religions. Charles treated BRITDOC attendees to a
sneak preview of Religulous and
explained why, after years in film and TV comedy, he wanted to try his
multi-talented hand at making documentaries. The acclaimed director of Seinfeld, Curb your Enthusiasm and Borat wanted to find a "deeper truth."
"I think doing Seinfeld, as great
as it was and as much fun as it was, the artifice of a sitcom started feeling
too contrived," he told the audience. "I got very tired of that."

Will Religulous bring down organized global
religion? I doubt it. However, if the film lives up to its preview, including a
great clip of the Holy Land Experience, a Christianity amusement park in
Florida entertaining its flocks with daily, tourist-friendly crucifixions, Religious should be a very funny film indeed.

In a
year bursting with great docs about music, BRITDOC 2008 also set out to
celebrate the craft of a creating a great soundtrack. Composers
Michael Nyman, Nitin Sawhney and Jonathan Dove explored the role of sound in
the Soundtrack Masterclass; the highly successful session Would Like to Meet
returned to match-make filmmakers with musicians; and a Bollywood Brass Band
entertained delegates sipping gin and tonics on the lawn.

Three very different films about music
received their UK
premieres at this year's BRITDOC: Jerry Rothwell's Heavy Load; Heavy Metal in Baghdad, directed by Eddy
Moretti and Suroosh Alvi; and Stephen Walker's Young@Heart. All three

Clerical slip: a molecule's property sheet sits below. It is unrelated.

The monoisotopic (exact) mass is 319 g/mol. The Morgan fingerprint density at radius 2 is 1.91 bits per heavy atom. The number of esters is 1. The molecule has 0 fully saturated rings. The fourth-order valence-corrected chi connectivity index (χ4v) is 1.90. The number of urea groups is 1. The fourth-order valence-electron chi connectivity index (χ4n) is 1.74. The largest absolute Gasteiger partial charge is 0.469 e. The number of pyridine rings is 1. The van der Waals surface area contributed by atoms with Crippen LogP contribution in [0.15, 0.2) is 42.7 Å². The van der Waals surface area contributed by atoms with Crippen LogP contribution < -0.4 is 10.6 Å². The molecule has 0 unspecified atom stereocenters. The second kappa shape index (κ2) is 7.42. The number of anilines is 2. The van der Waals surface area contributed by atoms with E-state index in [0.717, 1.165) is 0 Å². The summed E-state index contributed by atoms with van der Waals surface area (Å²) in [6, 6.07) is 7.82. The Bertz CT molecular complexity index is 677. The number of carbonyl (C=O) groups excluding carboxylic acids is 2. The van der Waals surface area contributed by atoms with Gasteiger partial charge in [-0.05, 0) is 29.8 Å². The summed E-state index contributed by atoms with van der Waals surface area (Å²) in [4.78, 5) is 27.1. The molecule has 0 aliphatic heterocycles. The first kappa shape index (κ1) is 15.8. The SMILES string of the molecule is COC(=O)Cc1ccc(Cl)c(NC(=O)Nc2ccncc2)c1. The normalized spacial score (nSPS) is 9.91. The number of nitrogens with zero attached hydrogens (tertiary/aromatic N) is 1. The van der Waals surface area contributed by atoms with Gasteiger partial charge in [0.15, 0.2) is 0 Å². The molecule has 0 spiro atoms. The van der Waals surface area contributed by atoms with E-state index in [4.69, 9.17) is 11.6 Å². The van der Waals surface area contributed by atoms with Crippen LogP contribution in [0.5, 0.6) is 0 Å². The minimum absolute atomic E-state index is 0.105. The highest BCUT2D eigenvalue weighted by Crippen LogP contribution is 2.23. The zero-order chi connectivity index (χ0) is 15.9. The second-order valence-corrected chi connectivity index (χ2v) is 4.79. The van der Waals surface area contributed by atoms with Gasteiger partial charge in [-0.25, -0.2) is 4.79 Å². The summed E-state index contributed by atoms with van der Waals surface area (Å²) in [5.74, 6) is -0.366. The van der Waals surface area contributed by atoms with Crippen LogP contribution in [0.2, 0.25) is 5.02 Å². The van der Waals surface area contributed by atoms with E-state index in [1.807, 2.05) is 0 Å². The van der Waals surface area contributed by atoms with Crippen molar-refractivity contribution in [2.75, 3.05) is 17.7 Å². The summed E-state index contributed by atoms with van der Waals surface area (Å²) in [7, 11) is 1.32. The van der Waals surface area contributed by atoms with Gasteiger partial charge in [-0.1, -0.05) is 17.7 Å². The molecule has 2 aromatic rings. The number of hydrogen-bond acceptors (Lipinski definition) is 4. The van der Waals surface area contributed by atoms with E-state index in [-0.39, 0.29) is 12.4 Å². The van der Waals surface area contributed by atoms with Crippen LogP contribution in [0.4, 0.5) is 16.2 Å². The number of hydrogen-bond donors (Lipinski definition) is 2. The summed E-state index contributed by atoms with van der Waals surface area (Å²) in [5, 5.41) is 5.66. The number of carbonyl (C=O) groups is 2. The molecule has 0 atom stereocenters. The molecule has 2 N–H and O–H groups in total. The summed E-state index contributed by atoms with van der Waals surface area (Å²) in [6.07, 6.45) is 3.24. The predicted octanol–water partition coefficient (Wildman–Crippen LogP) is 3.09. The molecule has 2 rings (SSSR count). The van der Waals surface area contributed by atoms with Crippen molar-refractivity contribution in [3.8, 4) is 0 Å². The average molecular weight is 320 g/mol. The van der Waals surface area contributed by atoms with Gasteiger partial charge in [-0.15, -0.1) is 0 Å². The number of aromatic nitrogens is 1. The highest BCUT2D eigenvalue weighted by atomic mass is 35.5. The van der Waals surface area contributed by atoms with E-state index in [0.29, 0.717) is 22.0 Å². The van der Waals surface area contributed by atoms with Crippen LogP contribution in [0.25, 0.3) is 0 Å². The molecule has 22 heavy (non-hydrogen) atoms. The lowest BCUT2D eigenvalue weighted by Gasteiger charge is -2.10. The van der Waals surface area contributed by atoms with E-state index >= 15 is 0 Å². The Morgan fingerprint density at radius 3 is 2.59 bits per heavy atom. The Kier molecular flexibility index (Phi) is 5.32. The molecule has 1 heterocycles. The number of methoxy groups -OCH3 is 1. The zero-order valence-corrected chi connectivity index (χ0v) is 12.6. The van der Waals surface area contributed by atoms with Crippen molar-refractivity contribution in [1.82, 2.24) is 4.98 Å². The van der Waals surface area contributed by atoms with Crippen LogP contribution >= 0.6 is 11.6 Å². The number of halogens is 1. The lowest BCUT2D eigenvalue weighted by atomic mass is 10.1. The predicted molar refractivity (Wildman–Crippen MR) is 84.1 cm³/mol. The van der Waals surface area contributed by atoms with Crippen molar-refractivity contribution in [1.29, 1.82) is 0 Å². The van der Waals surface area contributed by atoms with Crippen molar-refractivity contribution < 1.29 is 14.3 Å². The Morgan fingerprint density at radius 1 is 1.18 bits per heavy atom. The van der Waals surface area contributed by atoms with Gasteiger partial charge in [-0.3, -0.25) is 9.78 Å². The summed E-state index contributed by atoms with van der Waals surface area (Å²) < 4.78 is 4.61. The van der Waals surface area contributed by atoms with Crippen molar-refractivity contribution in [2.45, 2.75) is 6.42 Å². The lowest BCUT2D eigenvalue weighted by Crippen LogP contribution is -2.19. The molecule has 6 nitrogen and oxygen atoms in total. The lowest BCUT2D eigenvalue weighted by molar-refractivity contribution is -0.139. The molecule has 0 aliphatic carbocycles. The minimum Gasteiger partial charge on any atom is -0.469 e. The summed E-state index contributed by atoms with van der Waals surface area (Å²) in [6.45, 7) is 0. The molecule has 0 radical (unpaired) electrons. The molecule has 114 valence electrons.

touched and entertained audiences in equal measure. Heavy Load was first pitched at the inaugural BRITDOC in 2006. The
film is about an unlikely band of the same name and the story is perhaps a
familiar one. It's about a band that gets together, goes through some difficult
times, falls out, chases women and ultimately triumphs. Except Heavy Load is
not your usual band. All three members have learning difficulties and
Rothwell's revealing portrait of the band's journey is as entertaining as it is
inspirational. "Brighton's answer to the
Ramones" was even in attendance, and played to a buoyant festival crowd.

While BRITDOC this year was perhaps more
about networking opportunities,
panel discussions and social gatherings, there were a few other filmmaking
treats on offer. In particular, Thriller
in Manila
, directed by John Dower, told boxer Joe
Frazier's side of his infamous third and final contest in the Philippines
with the legendary Muhammad Ali. Ali's version of events is well known, but
Dower's film looks rather brilliantly at the events from the perspective of "the
other man in the ring." There was also a range of other useful master classes
on offer unrelated to the main themes-all now available to download from the
Britdoc website, www.britdoc.org--that
covered subjects from distribution
and marketing to interview technique.

Placing comedy and
music at the forefront of a documentary festival was a bold move, and quite
simply, a resounding success. It is a credit to the organizers just how far
BRITDOC has come in past three years. Let's hope that its remarkable rise
continues. Watch out, Sheffield!

Christiaan Harden is
a documentary filmmaker and writer currently developing broadcast documentaries
for Spectrecom Films in London, England.